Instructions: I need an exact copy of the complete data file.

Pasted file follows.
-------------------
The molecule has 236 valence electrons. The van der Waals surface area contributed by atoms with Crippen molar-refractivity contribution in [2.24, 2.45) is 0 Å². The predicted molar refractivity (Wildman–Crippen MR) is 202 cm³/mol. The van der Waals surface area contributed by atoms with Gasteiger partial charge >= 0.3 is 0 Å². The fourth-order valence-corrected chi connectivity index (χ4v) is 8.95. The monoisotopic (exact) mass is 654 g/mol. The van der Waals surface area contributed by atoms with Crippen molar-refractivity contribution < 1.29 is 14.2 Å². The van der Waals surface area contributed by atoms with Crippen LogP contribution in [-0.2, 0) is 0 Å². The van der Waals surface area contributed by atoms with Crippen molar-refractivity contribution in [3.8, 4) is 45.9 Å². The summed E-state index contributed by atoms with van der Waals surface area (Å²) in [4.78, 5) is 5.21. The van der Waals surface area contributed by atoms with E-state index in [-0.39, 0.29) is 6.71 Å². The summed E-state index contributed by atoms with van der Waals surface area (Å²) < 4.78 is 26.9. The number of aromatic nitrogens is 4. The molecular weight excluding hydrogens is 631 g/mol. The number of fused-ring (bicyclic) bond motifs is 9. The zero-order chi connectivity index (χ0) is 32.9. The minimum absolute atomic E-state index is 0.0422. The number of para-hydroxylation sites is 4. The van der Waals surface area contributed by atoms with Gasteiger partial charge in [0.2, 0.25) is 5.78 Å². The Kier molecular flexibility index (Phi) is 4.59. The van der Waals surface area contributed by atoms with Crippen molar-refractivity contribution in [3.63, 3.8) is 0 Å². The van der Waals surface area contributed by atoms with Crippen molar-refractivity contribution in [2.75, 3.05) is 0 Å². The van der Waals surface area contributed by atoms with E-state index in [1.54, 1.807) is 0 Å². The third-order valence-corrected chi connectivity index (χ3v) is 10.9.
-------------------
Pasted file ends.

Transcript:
The molecule has 236 valence electrons. The van der Waals surface area contributed by atoms with Crippen molar-refractivity contribution in [2.24, 2.45) is 0 Å². The predicted molar refractivity (Wildman–Crippen MR) is 202 cm³/mol. The van der Waals surface area contributed by atoms with Gasteiger partial charge >= 0.3 is 0 Å². The fourth-order valence-corrected chi connectivity index (χ4v) is 8.95. The monoisotopic (exact) mass is 654 g/mol. The van der Waals surface area contributed by atoms with Crippen molar-refractivity contribution < 1.29 is 14.2 Å². The van der Waals surface area contributed by atoms with Crippen LogP contribution in [-0.2, 0) is 0 Å². The van der Waals surface area contributed by atoms with Crippen molar-refractivity contribution in [3.8, 4) is 45.9 Å². The summed E-state index contributed by atoms with van der Waals surface area (Å²) in [4.78, 5) is 5.21. The van der Waals surface area contributed by atoms with E-state index in [-0.39, 0.29) is 6.71 Å². The summed E-state index contributed by atoms with van der Waals surface area (Å²) < 4.78 is 26.9. The number of aromatic nitrogens is 4. The molecular weight excluding hydrogens is 631 g/mol. The number of fused-ring (bicyclic) bond motifs is 9. The zero-order chi connectivity index (χ0) is 32.9. The minimum absolute atomic E-state index is 0.0422. The number of para-hydroxylation sites is 4. The van der Waals surface area contributed by atoms with Gasteiger partial charge in [0.2, 0.25) is 5.78 Å². The Kier molecular flexibility index (Phi) is 4.59. The van der Waals surface area contributed by atoms with Crippen molar-refractivity contribution in [3.63, 3.8) is 0 Å². The van der Waals surface area contributed by atoms with Crippen molar-refractivity contribution in [2.75, 3.05) is 0 Å². The van der Waals surface area contributed by atoms with E-state index in [1.54, 1.807) is 0 Å². The third-order valence-corrected chi connectivity index (χ3v) is 10.9.